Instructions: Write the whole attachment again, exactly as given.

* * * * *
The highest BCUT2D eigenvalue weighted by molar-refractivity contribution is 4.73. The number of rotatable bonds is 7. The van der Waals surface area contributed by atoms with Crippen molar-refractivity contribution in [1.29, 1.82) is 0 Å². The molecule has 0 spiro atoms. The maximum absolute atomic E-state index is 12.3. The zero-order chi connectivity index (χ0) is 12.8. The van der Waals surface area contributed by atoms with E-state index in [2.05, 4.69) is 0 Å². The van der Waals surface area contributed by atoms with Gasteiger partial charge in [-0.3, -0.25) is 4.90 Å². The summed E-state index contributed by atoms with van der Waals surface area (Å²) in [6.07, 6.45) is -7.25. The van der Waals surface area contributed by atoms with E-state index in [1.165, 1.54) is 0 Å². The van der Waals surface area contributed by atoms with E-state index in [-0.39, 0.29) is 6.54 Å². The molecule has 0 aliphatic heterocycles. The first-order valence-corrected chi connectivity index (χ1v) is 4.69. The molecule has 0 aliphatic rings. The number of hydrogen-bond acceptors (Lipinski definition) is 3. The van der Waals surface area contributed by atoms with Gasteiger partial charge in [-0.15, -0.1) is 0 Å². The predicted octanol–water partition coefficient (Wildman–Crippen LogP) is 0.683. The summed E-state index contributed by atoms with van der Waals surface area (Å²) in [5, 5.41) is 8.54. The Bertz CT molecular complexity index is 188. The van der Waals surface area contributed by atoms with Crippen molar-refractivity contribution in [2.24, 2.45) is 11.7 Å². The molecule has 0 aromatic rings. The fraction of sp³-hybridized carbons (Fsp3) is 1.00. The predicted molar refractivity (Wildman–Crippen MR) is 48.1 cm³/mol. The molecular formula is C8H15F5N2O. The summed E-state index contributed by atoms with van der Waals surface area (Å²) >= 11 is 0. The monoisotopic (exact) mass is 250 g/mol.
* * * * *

The highest BCUT2D eigenvalue weighted by molar-refractivity contribution is 4.73. The number of rotatable bonds is 7. The van der Waals surface area contributed by atoms with Crippen molar-refractivity contribution in [1.29, 1.82) is 0 Å². The molecule has 0 spiro atoms. The maximum absolute atomic E-state index is 12.3. The zero-order chi connectivity index (χ0) is 12.8. The van der Waals surface area contributed by atoms with E-state index in [2.05, 4.69) is 0 Å². The van der Waals surface area contributed by atoms with Gasteiger partial charge in [-0.3, -0.25) is 4.90 Å². The summed E-state index contributed by atoms with van der Waals surface area (Å²) in [6.07, 6.45) is -7.25. The van der Waals surface area contributed by atoms with E-state index in [1.165, 1.54) is 0 Å². The van der Waals surface area contributed by atoms with E-state index in [-0.39, 0.29) is 6.54 Å². The molecule has 0 aliphatic heterocycles. The first-order valence-corrected chi connectivity index (χ1v) is 4.69. The molecule has 0 aliphatic rings. The number of hydrogen-bond acceptors (Lipinski definition) is 3. The van der Waals surface area contributed by atoms with Gasteiger partial charge in [-0.15, -0.1) is 0 Å². The predicted octanol–water partition coefficient (Wildman–Crippen LogP) is 0.683. The summed E-state index contributed by atoms with van der Waals surface area (Å²) in [5, 5.41) is 8.54. The Bertz CT molecular complexity index is 188. The van der Waals surface area contributed by atoms with Crippen molar-refractivity contribution in [2.24, 2.45) is 11.7 Å². The molecule has 0 aromatic rings. The fraction of sp³-hybridized carbons (Fsp3) is 1.00. The predicted molar refractivity (Wildman–Crippen MR) is 48.1 cm³/mol. The molecular formula is C8H15F5N2O. The summed E-state index contributed by atoms with van der Waals surface area (Å²) >= 11 is 0. The monoisotopic (exact) mass is 250 g/mol.